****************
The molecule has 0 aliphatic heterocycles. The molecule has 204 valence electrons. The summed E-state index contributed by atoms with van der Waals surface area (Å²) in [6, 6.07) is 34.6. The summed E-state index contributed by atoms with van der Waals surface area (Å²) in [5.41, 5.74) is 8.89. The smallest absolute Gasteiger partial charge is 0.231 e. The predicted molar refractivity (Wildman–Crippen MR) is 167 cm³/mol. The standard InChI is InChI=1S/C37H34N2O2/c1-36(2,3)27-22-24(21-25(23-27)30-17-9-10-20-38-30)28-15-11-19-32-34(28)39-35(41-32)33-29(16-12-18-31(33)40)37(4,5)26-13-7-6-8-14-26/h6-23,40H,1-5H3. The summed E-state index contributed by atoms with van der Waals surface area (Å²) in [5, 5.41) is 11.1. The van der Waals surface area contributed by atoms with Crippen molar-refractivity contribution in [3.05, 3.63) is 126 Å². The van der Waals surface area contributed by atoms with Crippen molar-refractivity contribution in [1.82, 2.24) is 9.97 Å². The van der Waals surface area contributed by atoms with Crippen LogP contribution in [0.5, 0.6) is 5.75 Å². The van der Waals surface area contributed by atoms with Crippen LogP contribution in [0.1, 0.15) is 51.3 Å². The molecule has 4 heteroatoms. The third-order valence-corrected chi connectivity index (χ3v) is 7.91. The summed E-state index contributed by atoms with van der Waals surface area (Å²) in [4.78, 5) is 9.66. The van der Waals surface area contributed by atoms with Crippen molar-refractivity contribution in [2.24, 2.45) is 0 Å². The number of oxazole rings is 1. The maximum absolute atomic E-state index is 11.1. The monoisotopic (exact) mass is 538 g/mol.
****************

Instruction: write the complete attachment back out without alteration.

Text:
The molecule has 0 aliphatic heterocycles. The molecule has 204 valence electrons. The summed E-state index contributed by atoms with van der Waals surface area (Å²) in [6, 6.07) is 34.6. The summed E-state index contributed by atoms with van der Waals surface area (Å²) in [5.41, 5.74) is 8.89. The smallest absolute Gasteiger partial charge is 0.231 e. The predicted molar refractivity (Wildman–Crippen MR) is 167 cm³/mol. The standard InChI is InChI=1S/C37H34N2O2/c1-36(2,3)27-22-24(21-25(23-27)30-17-9-10-20-38-30)28-15-11-19-32-34(28)39-35(41-32)33-29(16-12-18-31(33)40)37(4,5)26-13-7-6-8-14-26/h6-23,40H,1-5H3. The summed E-state index contributed by atoms with van der Waals surface area (Å²) in [5, 5.41) is 11.1. The van der Waals surface area contributed by atoms with Crippen molar-refractivity contribution in [3.05, 3.63) is 126 Å². The van der Waals surface area contributed by atoms with Crippen molar-refractivity contribution in [1.82, 2.24) is 9.97 Å². The van der Waals surface area contributed by atoms with Crippen LogP contribution in [0.5, 0.6) is 5.75 Å². The van der Waals surface area contributed by atoms with Crippen LogP contribution in [0.1, 0.15) is 51.3 Å². The molecule has 4 heteroatoms. The third-order valence-corrected chi connectivity index (χ3v) is 7.91. The summed E-state index contributed by atoms with van der Waals surface area (Å²) in [4.78, 5) is 9.66. The van der Waals surface area contributed by atoms with Crippen molar-refractivity contribution in [2.24, 2.45) is 0 Å². The number of oxazole rings is 1. The maximum absolute atomic E-state index is 11.1. The monoisotopic (exact) mass is 538 g/mol.